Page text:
Testosterone Treatment?

  • irishboxers

    Posts: 357

    May 30, 2008 5:21 PM GMT
    Went to my doctor today and he put me on testosterone treatment to raise my levels. For those of you about to say "Lose weight -- it the fat that's doing it!", I've lost 25 lbs, lowered my cholesterol 60 points, and dropped my BMI 8.4% in the last 6 months and my testosterone levels didn't budge. So now we're doing something about it. I'm using a cream starting tomorrow; I believe that would be the "clear", for those of you who follow Barry Bonds' issues.

    I guess I should be embarassed about this but I'm not: Hi, I'm Peter, and I have low testosterone. No big.

    My questions to y'all, my wise and knowing fellow RJers, are to ask if anyone has been on prescribed testosterone treatments before and if there were any side effects I should be on the lookout for.

    I'm aware of some positives -- lower body fat % (no complaints there), higher libido (again, fine with me), and increased lean muscle mass, but it's the other side of the coin I'm worried about. My doctor didn't think there would be anything to worry about (and I trust him), but 'nothing to worry about medically' and 'nothing to worry about' are sometimes two different things.

    Any wisdom you can share would be appreciated.

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    May 30, 2008 7:45 PM GMT

    "One adverse effect that many men complain of is that of the development of gynecomastia (breasts), this is something that can be prevented by appropriate choice and dosing of medication and in required cases the use of ancillary medications that help lower SHBG* or estradiol. Another side-effect is having difficulty urinating. In the 1950's Russian weightlifters who used testosterone were said to have required a catheter in order to urinate."


    *Sex hormone-binding globulin


    Toward the end of my cancer treatment, I had to have my pecs irradiated to destroy the breat tissue so that I wouldnt develop breasts. You dont want that tissue to start. Little cup cakes dont look good on a man.

    The irradiation left my nips painfully sensitive to the touch. Now that sensitivity has decreased to only being very painful, it they get hit...like with a dumbbell when doing presses or curls.
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    Jun 10, 2008 8:05 AM GMT
    I'm trans (female to male) so I inject 250mg of testosterone every 2-3 weeks in order to achieve 'normal' male testosterone levels.

    Prior to beginning my transition I read really widely on T and it's potential side effects. Ultimately, I found that the risks related to testosterone/androgen therapy are largely contingent on the type (preparation of testosterone) used, mode of delivery (intramuscular over capsules/oral) and, importantly, dosage (and its effect on your own testosterone levels - generally anything above the 'normal' male range increases risks significantly).

    The key side effets that came up through discussions with my endocrinologists and hours of reading medical journals were:

    - Increased risk of cardviovascular disease (studies generally show that either lower or higher testosterone levels appear to be associated with higher CVD risk)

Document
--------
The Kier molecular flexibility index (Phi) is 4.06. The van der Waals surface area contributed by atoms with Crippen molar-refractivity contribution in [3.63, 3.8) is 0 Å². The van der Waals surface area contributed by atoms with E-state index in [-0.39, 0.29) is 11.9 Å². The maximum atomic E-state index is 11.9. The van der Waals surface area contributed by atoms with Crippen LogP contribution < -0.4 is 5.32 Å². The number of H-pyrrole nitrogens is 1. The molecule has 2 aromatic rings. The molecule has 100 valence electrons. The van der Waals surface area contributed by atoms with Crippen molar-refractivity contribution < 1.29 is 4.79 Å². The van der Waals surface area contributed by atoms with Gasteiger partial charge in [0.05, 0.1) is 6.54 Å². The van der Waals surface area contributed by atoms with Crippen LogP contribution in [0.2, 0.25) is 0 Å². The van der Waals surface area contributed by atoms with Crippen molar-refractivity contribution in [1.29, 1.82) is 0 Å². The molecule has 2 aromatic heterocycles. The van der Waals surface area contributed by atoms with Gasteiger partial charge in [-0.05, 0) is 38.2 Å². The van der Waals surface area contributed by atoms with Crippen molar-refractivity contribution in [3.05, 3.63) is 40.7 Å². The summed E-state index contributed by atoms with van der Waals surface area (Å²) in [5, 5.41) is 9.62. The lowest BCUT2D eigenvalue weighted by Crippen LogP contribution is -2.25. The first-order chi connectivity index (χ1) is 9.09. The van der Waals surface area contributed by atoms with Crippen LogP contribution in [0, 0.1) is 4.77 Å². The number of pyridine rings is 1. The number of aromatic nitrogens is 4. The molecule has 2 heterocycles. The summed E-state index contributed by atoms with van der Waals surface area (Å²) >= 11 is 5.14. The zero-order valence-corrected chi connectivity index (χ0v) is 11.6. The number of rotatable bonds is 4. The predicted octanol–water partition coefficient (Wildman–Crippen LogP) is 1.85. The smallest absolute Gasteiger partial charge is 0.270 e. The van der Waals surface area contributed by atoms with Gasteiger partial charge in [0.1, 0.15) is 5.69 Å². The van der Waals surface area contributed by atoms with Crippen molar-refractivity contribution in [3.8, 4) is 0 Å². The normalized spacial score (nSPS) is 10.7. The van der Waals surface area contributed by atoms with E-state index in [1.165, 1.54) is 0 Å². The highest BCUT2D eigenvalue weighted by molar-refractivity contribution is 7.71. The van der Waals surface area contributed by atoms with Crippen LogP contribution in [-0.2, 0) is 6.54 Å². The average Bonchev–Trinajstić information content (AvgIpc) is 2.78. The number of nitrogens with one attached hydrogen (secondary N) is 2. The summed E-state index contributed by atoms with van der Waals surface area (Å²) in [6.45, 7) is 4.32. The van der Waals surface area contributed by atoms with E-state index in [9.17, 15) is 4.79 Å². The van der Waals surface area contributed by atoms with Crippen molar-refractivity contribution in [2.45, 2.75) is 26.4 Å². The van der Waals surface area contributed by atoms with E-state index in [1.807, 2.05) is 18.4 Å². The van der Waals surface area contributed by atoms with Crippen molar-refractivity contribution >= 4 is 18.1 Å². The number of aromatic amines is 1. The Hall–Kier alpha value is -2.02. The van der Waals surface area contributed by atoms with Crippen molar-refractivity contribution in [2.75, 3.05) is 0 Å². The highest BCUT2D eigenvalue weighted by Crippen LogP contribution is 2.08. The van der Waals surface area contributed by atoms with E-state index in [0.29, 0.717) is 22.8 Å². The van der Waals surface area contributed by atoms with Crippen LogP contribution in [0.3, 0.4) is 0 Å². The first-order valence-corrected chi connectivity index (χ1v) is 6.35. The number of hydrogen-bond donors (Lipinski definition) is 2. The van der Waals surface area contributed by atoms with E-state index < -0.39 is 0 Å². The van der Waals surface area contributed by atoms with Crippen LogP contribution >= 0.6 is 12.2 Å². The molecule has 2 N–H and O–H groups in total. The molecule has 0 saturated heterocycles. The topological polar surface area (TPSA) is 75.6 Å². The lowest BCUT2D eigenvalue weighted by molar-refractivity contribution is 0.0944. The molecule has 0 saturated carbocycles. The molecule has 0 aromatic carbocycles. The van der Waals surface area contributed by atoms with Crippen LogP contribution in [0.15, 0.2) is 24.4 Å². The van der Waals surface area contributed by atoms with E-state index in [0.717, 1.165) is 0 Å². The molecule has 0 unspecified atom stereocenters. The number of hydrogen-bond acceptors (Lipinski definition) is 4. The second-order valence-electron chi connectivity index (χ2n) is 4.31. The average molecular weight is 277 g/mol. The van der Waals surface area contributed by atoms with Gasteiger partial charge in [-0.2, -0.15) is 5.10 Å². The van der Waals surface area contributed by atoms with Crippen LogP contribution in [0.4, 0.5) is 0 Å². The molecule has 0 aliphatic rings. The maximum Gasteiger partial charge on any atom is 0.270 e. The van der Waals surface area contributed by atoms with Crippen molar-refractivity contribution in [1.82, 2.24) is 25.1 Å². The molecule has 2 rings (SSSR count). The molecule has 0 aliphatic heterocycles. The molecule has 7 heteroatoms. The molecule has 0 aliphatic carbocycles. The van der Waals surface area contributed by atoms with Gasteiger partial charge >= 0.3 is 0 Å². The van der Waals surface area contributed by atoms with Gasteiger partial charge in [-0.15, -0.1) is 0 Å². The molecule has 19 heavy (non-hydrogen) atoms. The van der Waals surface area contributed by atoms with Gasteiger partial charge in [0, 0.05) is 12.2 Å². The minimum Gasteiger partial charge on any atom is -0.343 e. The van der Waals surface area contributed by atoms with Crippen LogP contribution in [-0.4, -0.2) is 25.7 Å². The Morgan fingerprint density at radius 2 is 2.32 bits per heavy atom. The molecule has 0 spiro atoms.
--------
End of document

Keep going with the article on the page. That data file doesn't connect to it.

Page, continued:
- Increased LDL (bad) cholesterol and decreased HDL (good) cholesterol

    - Increased plasma homocysteine and endothelin levels which have both been shown to increase risk of coronary artery disease - particularly hypertension (this generally only applies in cases where testosterone levels exceed normal male range, and thus for hypogonadal men, testosterone may in fact reduce risk of coronary artery disease).

    - Increased fat deposits around internal organs and upper abdomen

    - Fluid retention

    - Decreased insulin sensitivity (which can increase your likelihood of developing type II diabetes, particularly if you're already predisposed to this)

    - Polycythemia due to increased red blood cell production

    - Obstructive sleep apnea may be unmasked or worsened

    - Liver damage (in some cases leading to benign or malignant cancer), though this is predominantly only associated with oral preparations/capsules.

    - Headaches

    - Acne

    When it comes to minimising risks, it is really important get dosage right (you don't want to exceed normal T levels) and monitor its effects. It is therefore advisable to get periodic blood tests (for hormone levels, liver function, cholesterol, blood sugars, red blood cells etc)

    FYI the preparation I take is called Depot Primoteston (testosterone enanthate 250mg). It seems to have a nice slow onset and offset (which also means my mood and energy levels don't peak and trough too intensely - a common complaint among other people I know who take T). It also has a working life of up to 14 days (which is much longer than many other preparations (average: 8-10 days). However the IM syringe is pretty evil, particularly as somebody who's never been a fan of injections (21g an inch 1/2 + in length)!

    Apologies for the essay - hope it's helpful!
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    Jun 10, 2008 8:58 PM GMT
    i read that 300-1000 nanogram/deciliter is the normal level. for women 40-60 is normal.
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    Jun 10, 2008 9:02 PM GMT
    Generally, the cream is in such low amount that you should not have to worry about it. I think it's like 5-10g a dose with only 1% testosterone so you only get aobut 50-100 mg per use. which is not high at all. so usually first month you wont' feel much difference.